In the search area, Yahoo bid on its own name and Flickr, but nothing else. Apple, Baidu and Yandex bid for their own names, but nothing else.
Several players other than Google bid on the “search” string, including the Donuts Inc. subsidiary “Bitter McCook.” Interestingly, another major player wanting “search” was Amazon. The fourth bidder for “search” was dot Now Limited, apparently a subsidiary of Famous Four Media, which describes itself as “a global provider of services to the gTLD industry with operations in London, New York and Gibraltar (global HQ).”
Amazon was the third largest bidder, with requests for 75 strings, including its brands (Amazon, Audible, Zappos) as well as more generic terms like book, cloud, game and video.
The Impact On Marketers
The reality is that the new gTLDs will do little to nothing to help anyone other than ICANN (who collects the rich registration fee), domainers and registrars (who as they always have will profit handsomely by trading and arbitraging “valuable” domain names) and lawyers (who just benefited from one of the most generous “jobs programs” in history, thanks to the inevitable bickering and lawsuits that will be filed over who has the “right” to own the words associated with the new gTLDs).
There’s little need for marketers to be concerned in the short term, and probably not in the long term. First, today’s “reveal” just marks the conclusion of the initial application process. ICANN has said that the evaluation process to decide who actually gets the to run the new gTLDs will take months, if not years. Once up and running, it will take even more time for the new domain spaces to gain credibility and authority with the search engines, regardless of how well-known or admired the organizations running them.
And finally, there’s the issue of user behavior and habits. This isn’t the first time ICANN has allowed new gTLDs. In both 2000 and 2004, ICANN introduced a number of non-dot-com gTLDs, including some created for particular types of organizations, such as “.aero” and “.museum.” It also created others, like “.biz” and “.info” haven’t really caught on with internet users. Bottom line: the odds are against the new gTLDs gaining much traction with the world at large, at least over the next decade or so until there are literally no more affordable dot-coms and/or people have become accustomed to finding what they’re looking for using hundreds or thousands of “dot-whatever” names.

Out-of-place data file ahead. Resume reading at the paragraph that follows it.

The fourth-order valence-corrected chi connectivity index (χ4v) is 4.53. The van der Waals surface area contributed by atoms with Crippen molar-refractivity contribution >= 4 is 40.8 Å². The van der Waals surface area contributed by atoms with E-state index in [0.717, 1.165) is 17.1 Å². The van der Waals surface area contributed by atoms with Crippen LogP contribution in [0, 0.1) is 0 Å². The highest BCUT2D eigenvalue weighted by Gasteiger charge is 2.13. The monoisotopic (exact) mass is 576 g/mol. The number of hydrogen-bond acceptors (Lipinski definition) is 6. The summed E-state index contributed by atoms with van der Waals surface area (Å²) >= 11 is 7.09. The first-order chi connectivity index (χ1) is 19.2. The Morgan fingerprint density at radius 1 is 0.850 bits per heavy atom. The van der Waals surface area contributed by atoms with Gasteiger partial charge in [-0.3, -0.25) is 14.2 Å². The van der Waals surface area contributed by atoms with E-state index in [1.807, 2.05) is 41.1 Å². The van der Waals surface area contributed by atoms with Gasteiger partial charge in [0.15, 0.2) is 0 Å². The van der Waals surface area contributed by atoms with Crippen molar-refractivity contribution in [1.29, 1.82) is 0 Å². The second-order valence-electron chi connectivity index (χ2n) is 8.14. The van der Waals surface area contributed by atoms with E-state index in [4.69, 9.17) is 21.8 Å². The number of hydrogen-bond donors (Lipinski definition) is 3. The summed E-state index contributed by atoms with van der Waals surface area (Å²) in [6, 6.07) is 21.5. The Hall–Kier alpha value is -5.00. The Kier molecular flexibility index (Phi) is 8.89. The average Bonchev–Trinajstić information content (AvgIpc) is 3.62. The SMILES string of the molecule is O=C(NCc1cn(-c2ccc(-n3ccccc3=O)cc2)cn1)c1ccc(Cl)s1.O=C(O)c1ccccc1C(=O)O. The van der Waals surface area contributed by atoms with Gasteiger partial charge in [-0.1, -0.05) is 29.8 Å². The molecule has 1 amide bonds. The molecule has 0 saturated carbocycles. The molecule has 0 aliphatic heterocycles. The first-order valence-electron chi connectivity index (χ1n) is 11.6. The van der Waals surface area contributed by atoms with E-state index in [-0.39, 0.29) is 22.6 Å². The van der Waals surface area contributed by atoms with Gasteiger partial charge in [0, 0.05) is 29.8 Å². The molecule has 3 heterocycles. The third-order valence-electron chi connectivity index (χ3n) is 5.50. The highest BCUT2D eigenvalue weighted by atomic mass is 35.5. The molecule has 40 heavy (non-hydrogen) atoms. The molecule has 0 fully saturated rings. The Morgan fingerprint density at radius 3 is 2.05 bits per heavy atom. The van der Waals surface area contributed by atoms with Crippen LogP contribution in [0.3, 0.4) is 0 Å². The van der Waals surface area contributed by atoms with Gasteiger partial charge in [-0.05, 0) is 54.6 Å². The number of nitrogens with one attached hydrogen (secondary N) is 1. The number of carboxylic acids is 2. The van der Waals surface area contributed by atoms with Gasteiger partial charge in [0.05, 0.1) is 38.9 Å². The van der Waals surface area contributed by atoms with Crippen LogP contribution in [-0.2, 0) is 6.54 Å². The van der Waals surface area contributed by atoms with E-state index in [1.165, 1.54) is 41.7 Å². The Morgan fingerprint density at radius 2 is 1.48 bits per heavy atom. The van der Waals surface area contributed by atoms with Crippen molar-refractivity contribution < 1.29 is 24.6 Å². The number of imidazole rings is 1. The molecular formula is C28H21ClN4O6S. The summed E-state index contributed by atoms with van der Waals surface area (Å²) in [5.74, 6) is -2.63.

The exception to this is for groups that already have strong affiliations, and want to create mechanisms to connect more closely. For example? Religious groups. Ethnic groups spread across disparate regions. Other groups that may feel a need to bond or that they are disenfranchised from traditional culture.
But with all of these examples, marketers will need to think very carefully about how to reach out and connect appropriately without unintentionally alienating group members. So again, this is a problem that for now is really non-existent and how it’s to be approached in the future is largely unknowable.
A Boon For Lawyers?
Many big brands and trademark owners didn’t bother registering for a new gTLD, because ICANN has make it explicitly clear that it will not grant rights to new gTLDs to anyone other than the intellectual or legal owners of those “strings.” Notably, huge brands such as Pepsi and Coke are missing, though there are applications from Fedex, Acer, DuPont, Samsung, Sanofi and others.
But that didn’t stop people from bidding on popular “generic” terms such as “art,” “book,” “dentist” and so on. More than 230 names were requested by two or more applicants, the most popular being “app” (though surprisingly, Apple was not among the 13 bidders for rights to the string). Despite ICANN promising a “rigorous” review process, the legal profession will undoubtedly benefit greatly as companies dispute who the “rightful” operator of these new gTLDs should be.
The legal skirmishes between Google and Amazon should be particularly entertaining to observe—the companies both bid on 20 identical strings: app, book, buy, cloud, dev, drive, free, game, mail, map, movie, music, play, search, shop, show, spot, store, talk, wow, and you.